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Trump Praises Controversial Hungarian Leader

WASHINGTON – President Trump offered praise on Monday for Hungary’s controversial prime minister during the European leader’s first White House visit in more than 20 years, describing him as a highly respected figure who has done what he must to keep his country safe.

Prime Minister Viktor Orban, who has drawn international criticism for his views, was the first foreign leader to endorse Trump’s candidacy for president in 2016. But he is the last central European leader to receive an invitation because the US administration saw him as politically contentious.

Both Presidents George W. Bush and Barack Obama sought to keep their distance from Orban, widely known for his zero-tolerance policy toward migrants and his systematic crackdown on media freedom and human rights.

Many of Trump’s critics viewed the invitation as standard practice for a president who has shown deference to some of the world’s more authoritarian figures. Republican and Democratic leaders of the Senate Foreign Relations Committee warned Trump in a letter last week against forging close ties to Orban.

In the Oval Office on Monday, the two leaders sat alongside one another, Trump joking that Orban is “like me – a little bit controversial, but that’s OK.”

“People have a lot of respect for this prime minister,” Trump added. “He’s a respected man. And I know he’s a tough man, but he’s a respected man, and he’s done the right thing, according to many people, on immigration.”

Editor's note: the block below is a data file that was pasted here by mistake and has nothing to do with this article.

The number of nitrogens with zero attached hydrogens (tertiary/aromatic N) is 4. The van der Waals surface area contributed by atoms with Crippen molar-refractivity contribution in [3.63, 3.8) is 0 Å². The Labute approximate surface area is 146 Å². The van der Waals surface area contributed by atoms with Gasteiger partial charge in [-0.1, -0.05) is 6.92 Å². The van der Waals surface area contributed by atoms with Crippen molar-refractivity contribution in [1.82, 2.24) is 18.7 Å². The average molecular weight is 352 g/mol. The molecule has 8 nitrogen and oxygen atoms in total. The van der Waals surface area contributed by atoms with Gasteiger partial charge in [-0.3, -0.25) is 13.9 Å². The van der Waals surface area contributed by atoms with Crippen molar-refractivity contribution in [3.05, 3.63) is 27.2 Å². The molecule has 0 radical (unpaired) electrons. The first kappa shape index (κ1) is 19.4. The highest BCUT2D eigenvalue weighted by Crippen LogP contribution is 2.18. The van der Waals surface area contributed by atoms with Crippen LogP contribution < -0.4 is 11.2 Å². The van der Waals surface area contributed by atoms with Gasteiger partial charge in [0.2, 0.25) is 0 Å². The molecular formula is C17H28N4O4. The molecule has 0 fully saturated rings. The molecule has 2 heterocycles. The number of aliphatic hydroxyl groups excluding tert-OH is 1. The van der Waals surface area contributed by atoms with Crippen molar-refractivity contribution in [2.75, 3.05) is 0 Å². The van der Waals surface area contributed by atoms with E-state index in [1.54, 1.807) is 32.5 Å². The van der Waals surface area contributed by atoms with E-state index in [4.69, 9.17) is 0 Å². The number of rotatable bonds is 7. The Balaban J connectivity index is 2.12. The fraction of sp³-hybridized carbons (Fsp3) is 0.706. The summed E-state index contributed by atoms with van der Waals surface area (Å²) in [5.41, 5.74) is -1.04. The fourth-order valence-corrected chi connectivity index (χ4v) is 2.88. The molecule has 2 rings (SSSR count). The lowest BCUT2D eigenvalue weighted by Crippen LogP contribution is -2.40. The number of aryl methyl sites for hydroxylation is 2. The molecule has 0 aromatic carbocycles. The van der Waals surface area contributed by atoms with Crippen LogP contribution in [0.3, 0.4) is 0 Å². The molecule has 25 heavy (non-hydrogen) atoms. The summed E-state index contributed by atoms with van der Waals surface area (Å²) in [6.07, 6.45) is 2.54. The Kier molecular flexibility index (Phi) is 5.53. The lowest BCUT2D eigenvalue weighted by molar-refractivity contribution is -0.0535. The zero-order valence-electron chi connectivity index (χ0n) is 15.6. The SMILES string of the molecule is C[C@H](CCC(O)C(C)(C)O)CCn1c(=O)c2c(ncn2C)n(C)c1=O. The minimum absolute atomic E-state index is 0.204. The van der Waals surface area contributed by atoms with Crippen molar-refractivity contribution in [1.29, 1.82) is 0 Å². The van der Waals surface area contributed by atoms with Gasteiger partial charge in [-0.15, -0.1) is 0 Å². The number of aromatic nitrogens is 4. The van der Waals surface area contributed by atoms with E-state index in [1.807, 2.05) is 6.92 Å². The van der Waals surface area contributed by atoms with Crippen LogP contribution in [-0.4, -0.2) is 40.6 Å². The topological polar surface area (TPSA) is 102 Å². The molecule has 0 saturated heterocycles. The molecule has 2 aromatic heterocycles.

Orban has branded migrants, particularly from war-torn Muslim-majority countries, as a threat to Europe’s Christian civilization. He built a barbed-wire border fence along Hungary’s southern borders to deter more arrivals. On Monday, he stood firm on his views.

“We are proud to stand together with the United States on fighting against illegal migration, on terrorism, and to protect and help the Christian communities all around the world,” Orban told reporters. That prompted Trump to add, “You have been great with respect to Christian communities.”

Last year, Hungary’s parliament approved a package of bills that criminalizes some help given to illegal immigrants, defying the European Union and human rights groups. The so-called Stop Soros bill was “the latest in a series of deeply problematic laws and campaigns, aims to muzzle those who work to assist people in need and who dare to raise their voices,” according to Amnesty International.

Last week, the United Nations’ human rights agency voiced concern over reports that Hungary’s government is depriving rejected asylum seekers of food for up to five days at a time. According to the UN, Hungarian authorities had promised to end the deliberate deprivation of food after an intervention by the European Court of Human Rights, but said “reports suggest the practice is continuing.”

When last he visited the White House in 1998, Orban, then a young politician who was viewed as a conventional European conservative, thanked then-President Bill Clinton for Hungary’s new membership in the North Atlantic Treaty Organization. But over the years that have included political triumphs and defeats, Orban has grown intent on repelling what he has described as “liberal democracy.”

When a reporter asked Orban on Monday whether he intends to carry out Democratic reforms in his country, Trump interrupted, saying: “Don’t forget they’re a member of NATO, and a very good member of NATO and I don’t think we can really go into too much of a discussion unless that’s mentioned.”


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